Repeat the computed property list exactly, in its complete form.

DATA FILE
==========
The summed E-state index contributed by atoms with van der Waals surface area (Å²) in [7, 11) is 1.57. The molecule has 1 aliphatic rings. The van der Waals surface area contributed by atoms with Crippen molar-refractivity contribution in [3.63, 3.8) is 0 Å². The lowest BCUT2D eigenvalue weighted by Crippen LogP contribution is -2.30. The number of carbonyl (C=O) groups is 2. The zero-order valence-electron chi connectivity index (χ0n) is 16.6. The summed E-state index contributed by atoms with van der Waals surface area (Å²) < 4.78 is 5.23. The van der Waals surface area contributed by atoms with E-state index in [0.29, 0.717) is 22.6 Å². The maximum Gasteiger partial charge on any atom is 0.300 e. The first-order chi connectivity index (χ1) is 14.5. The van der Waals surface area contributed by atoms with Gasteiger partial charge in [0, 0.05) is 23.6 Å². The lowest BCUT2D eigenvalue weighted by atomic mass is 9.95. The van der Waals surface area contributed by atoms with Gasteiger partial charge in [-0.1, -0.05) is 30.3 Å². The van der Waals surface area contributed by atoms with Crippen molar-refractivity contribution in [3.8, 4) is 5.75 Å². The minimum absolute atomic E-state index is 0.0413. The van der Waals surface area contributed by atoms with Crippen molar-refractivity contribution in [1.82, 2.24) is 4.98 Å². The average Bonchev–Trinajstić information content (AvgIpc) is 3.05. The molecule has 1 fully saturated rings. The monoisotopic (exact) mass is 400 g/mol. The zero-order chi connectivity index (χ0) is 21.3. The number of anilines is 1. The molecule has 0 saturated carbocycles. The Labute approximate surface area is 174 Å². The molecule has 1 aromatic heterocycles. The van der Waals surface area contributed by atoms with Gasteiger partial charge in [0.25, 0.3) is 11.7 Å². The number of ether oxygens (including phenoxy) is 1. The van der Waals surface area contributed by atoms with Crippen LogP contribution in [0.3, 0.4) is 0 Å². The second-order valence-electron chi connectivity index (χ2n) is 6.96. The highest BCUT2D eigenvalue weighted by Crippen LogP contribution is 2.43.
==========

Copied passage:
The summed E-state index contributed by atoms with van der Waals surface area (Å²) in [7, 11) is 1.57. The molecule has 1 aliphatic rings. The van der Waals surface area contributed by atoms with Crippen molar-refractivity contribution in [3.63, 3.8) is 0 Å². The lowest BCUT2D eigenvalue weighted by Crippen LogP contribution is -2.30. The number of carbonyl (C=O) groups is 2. The zero-order valence-electron chi connectivity index (χ0n) is 16.6. The summed E-state index contributed by atoms with van der Waals surface area (Å²) < 4.78 is 5.23. The van der Waals surface area contributed by atoms with E-state index in [0.29, 0.717) is 22.6 Å². The maximum Gasteiger partial charge on any atom is 0.300 e. The first-order chi connectivity index (χ1) is 14.5. The van der Waals surface area contributed by atoms with Gasteiger partial charge in [0, 0.05) is 23.6 Å². The lowest BCUT2D eigenvalue weighted by atomic mass is 9.95. The van der Waals surface area contributed by atoms with Gasteiger partial charge in [-0.1, -0.05) is 30.3 Å². The van der Waals surface area contributed by atoms with Crippen molar-refractivity contribution in [3.8, 4) is 5.75 Å². The minimum absolute atomic E-state index is 0.0413. The van der Waals surface area contributed by atoms with Crippen molar-refractivity contribution in [1.82, 2.24) is 4.98 Å². The average Bonchev–Trinajstić information content (AvgIpc) is 3.05. The molecule has 1 fully saturated rings. The monoisotopic (exact) mass is 400 g/mol. The zero-order chi connectivity index (χ0) is 21.3. The number of anilines is 1. The molecule has 0 saturated carbocycles. The Labute approximate surface area is 174 Å². The molecule has 1 aromatic heterocycles. The van der Waals surface area contributed by atoms with Gasteiger partial charge in [0.25, 0.3) is 11.7 Å². The number of ether oxygens (including phenoxy) is 1. The van der Waals surface area contributed by atoms with Crippen LogP contribution in [0.3, 0.4) is 0 Å². The second-order valence-electron chi connectivity index (χ2n) is 6.96. The highest BCUT2D eigenvalue weighted by Crippen LogP contribution is 2.43.